Since I’m running the not-for-profit UN Job List, a website that’s dedicated to making it easy for good people to find their spot in the UN system by listing all UN vacancies in one convenient place, I do get a lot of questions on how to land a career in the UN.
Over the coming days and weeks I will try to outline a few of the tips I usually provide to people. But before I jump into the subject, I would like to remind you that I’m not speaking on behalf of the UN and can’t help you with any individual requests.
So how to go about landing that job in the UN? On the UN Job List in the learning section (http://unjoblist.org/learn) I outlined the following big steps
1) Learn what the UN system is about (this post)
4) FAQ on job hunting strategies (coming soon)
5) How to apply and what to expect in the process (coming soon)
For now, I will try to give some hints for the first element "UN System". Most of you will know that the UN is a whole system of organizations which covers a very wide array of topics, mandates and areas of work. To get an impression what the UN system looks like, have a look at the UN System organizational chart: http://www.un.org/en/aboutun/structure/pdfs/un_system_chart_colour_...
Some of the bodies on this chart are probably well known (UNICEF anyone?) and others like the UNWTO (United Nations World Tourist Organization - http://www.unwto.org/) are maybe not very present in most people’s mind. From a job hunting perspective the most tricky element is of course to find out which of these organizations are hiring. Not all of these organizations are big in terms of hiring and not all the big hiring organizations are well known. The prime example for this is UNOPS which is very big in terms of jobs (just have a look at http://unjoblist.org/lists/organisation/unops/1/) but is, as a service provider to the UN system, not as well known to the outside world as for instance UNICEF.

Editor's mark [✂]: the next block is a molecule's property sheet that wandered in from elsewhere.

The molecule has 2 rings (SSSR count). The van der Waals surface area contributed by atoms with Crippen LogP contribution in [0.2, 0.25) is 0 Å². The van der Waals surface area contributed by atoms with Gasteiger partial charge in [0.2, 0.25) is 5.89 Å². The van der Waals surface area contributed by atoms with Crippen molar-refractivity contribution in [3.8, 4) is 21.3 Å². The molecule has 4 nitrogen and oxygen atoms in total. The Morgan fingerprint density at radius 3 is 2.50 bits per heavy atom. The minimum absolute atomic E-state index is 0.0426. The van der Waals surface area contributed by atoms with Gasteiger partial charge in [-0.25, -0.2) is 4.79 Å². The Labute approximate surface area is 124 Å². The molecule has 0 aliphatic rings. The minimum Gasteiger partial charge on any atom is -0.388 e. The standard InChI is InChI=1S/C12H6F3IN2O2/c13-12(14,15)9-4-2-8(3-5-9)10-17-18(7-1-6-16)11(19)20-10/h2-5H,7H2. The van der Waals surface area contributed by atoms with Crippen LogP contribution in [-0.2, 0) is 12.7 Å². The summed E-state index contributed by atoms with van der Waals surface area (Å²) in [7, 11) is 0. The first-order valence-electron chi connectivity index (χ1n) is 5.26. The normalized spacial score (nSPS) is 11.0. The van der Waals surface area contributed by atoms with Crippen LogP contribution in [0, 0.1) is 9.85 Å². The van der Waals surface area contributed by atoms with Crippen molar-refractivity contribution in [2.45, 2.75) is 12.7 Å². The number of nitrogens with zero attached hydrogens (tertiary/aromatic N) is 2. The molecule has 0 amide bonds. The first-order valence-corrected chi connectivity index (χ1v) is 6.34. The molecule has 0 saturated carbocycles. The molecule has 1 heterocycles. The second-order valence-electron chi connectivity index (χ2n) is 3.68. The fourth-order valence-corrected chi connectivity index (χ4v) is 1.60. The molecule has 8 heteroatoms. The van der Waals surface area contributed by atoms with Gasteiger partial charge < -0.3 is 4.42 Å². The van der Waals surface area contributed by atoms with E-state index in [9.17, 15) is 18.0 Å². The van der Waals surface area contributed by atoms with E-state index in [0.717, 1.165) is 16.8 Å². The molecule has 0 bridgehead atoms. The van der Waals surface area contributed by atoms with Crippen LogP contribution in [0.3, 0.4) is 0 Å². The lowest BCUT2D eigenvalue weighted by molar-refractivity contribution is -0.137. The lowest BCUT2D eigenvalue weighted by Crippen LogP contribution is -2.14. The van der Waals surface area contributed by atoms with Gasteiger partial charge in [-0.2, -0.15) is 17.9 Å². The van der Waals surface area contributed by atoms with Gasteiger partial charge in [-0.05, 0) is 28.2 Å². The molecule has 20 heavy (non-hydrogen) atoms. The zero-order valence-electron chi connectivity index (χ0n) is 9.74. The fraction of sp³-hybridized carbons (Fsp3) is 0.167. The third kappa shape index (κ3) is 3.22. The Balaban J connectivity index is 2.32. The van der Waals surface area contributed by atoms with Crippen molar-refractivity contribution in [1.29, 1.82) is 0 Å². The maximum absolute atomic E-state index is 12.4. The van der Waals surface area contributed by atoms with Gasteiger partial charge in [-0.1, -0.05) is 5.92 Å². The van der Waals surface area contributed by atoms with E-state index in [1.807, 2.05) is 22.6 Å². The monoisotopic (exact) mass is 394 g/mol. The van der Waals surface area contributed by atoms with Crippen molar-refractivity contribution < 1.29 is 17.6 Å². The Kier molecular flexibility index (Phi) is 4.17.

So if you want to know which organizations are big in terms of jobs, have a look at the statistics on the UN Job List Analytics page http://unjoblist.org/analytics. The page shows which organization has been publishing how many vacancies over the past days, the current year and even past years going back all the way to 2008. Once you have an idea about which organizations are most interesting to you, make sure you start learning more about these organizations to get a feel for what they are like. Most organizations make this task easy by having a lot of information readily available on their websites and many even engage in discussions with stakeholders on Twitter and Facebook.
Another great way to start learning about the UN system is a book called “The UN today / Basic facts about the UN” http://www.un.org/aboutun/untoday/ which outlines the inner workings of the UN in great detail.
With these basics in place it’s time for the next step. In the next post I’ll talk about UN contract types and what the different levels mean.
If you have a generic questions, please let me know in the comments below or ask me on Twitter @unjoblist_news (but please keep in mind that I don’t have any jobs myself and that I’m NOT the UN – thanks!)